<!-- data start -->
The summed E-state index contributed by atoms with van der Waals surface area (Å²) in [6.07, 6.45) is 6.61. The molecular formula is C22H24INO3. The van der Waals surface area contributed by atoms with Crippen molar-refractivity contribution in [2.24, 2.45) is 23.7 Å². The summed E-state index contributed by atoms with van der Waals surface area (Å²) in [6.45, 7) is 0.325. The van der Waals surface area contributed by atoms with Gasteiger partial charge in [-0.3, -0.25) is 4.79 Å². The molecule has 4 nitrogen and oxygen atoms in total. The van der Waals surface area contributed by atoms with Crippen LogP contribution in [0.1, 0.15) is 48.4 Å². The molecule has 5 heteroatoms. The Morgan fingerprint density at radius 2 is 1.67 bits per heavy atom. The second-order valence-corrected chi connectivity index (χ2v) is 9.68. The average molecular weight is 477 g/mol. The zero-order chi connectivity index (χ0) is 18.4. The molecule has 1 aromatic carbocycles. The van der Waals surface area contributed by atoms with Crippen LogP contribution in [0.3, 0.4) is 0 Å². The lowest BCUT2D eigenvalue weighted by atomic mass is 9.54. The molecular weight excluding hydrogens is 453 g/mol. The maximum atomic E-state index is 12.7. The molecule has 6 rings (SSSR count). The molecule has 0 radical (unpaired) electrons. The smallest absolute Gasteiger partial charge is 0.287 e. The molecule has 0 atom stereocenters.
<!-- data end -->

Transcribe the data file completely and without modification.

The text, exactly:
The summed E-state index contributed by atoms with van der Waals surface area (Å²) in [6.07, 6.45) is 6.61. The molecular formula is C22H24INO3. The van der Waals surface area contributed by atoms with Crippen molar-refractivity contribution in [2.24, 2.45) is 23.7 Å². The summed E-state index contributed by atoms with van der Waals surface area (Å²) in [6.45, 7) is 0.325. The van der Waals surface area contributed by atoms with Gasteiger partial charge in [-0.3, -0.25) is 4.79 Å². The molecule has 4 nitrogen and oxygen atoms in total. The van der Waals surface area contributed by atoms with Crippen LogP contribution in [0.1, 0.15) is 48.4 Å². The molecule has 5 heteroatoms. The Morgan fingerprint density at radius 2 is 1.67 bits per heavy atom. The second-order valence-corrected chi connectivity index (χ2v) is 9.68. The average molecular weight is 477 g/mol. The zero-order chi connectivity index (χ0) is 18.4. The molecule has 1 aromatic carbocycles. The van der Waals surface area contributed by atoms with Crippen LogP contribution in [0.3, 0.4) is 0 Å². The lowest BCUT2D eigenvalue weighted by atomic mass is 9.54. The molecular weight excluding hydrogens is 453 g/mol. The maximum atomic E-state index is 12.7. The molecule has 6 rings (SSSR count). The molecule has 0 radical (unpaired) electrons. The smallest absolute Gasteiger partial charge is 0.287 e. The molecule has 0 atom stereocenters.